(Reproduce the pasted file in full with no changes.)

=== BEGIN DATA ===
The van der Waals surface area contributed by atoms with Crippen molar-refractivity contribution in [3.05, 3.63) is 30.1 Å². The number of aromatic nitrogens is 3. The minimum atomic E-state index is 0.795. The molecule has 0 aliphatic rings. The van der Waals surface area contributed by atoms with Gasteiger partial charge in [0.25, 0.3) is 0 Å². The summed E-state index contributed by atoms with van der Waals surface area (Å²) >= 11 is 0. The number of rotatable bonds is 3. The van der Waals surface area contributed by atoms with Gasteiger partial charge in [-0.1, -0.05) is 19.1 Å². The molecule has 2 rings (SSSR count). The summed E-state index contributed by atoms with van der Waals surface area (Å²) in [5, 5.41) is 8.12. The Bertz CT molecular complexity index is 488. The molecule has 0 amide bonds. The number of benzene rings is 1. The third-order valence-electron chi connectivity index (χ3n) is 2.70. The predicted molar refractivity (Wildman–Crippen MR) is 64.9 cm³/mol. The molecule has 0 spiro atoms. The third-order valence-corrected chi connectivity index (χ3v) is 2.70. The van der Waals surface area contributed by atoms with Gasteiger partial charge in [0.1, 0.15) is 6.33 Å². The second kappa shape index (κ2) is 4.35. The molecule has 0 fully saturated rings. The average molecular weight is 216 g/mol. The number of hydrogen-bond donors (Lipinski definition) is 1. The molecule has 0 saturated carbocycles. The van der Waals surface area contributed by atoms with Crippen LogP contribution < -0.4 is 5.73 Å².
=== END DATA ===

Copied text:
The van der Waals surface area contributed by atoms with Crippen molar-refractivity contribution in [3.05, 3.63) is 30.1 Å². The number of aromatic nitrogens is 3. The minimum atomic E-state index is 0.795. The molecule has 0 aliphatic rings. The van der Waals surface area contributed by atoms with Gasteiger partial charge in [0.25, 0.3) is 0 Å². The summed E-state index contributed by atoms with van der Waals surface area (Å²) >= 11 is 0. The number of rotatable bonds is 3. The van der Waals surface area contributed by atoms with Gasteiger partial charge in [-0.1, -0.05) is 19.1 Å². The molecule has 2 rings (SSSR count). The summed E-state index contributed by atoms with van der Waals surface area (Å²) in [5, 5.41) is 8.12. The Bertz CT molecular complexity index is 488. The molecule has 0 amide bonds. The number of benzene rings is 1. The third-order valence-electron chi connectivity index (χ3n) is 2.70. The predicted molar refractivity (Wildman–Crippen MR) is 64.9 cm³/mol. The molecule has 0 spiro atoms. The third-order valence-corrected chi connectivity index (χ3v) is 2.70. The van der Waals surface area contributed by atoms with Gasteiger partial charge in [0.1, 0.15) is 6.33 Å². The second kappa shape index (κ2) is 4.35. The molecule has 0 fully saturated rings. The average molecular weight is 216 g/mol. The number of hydrogen-bond donors (Lipinski definition) is 1. The molecule has 0 saturated carbocycles. The van der Waals surface area contributed by atoms with Crippen LogP contribution < -0.4 is 5.73 Å².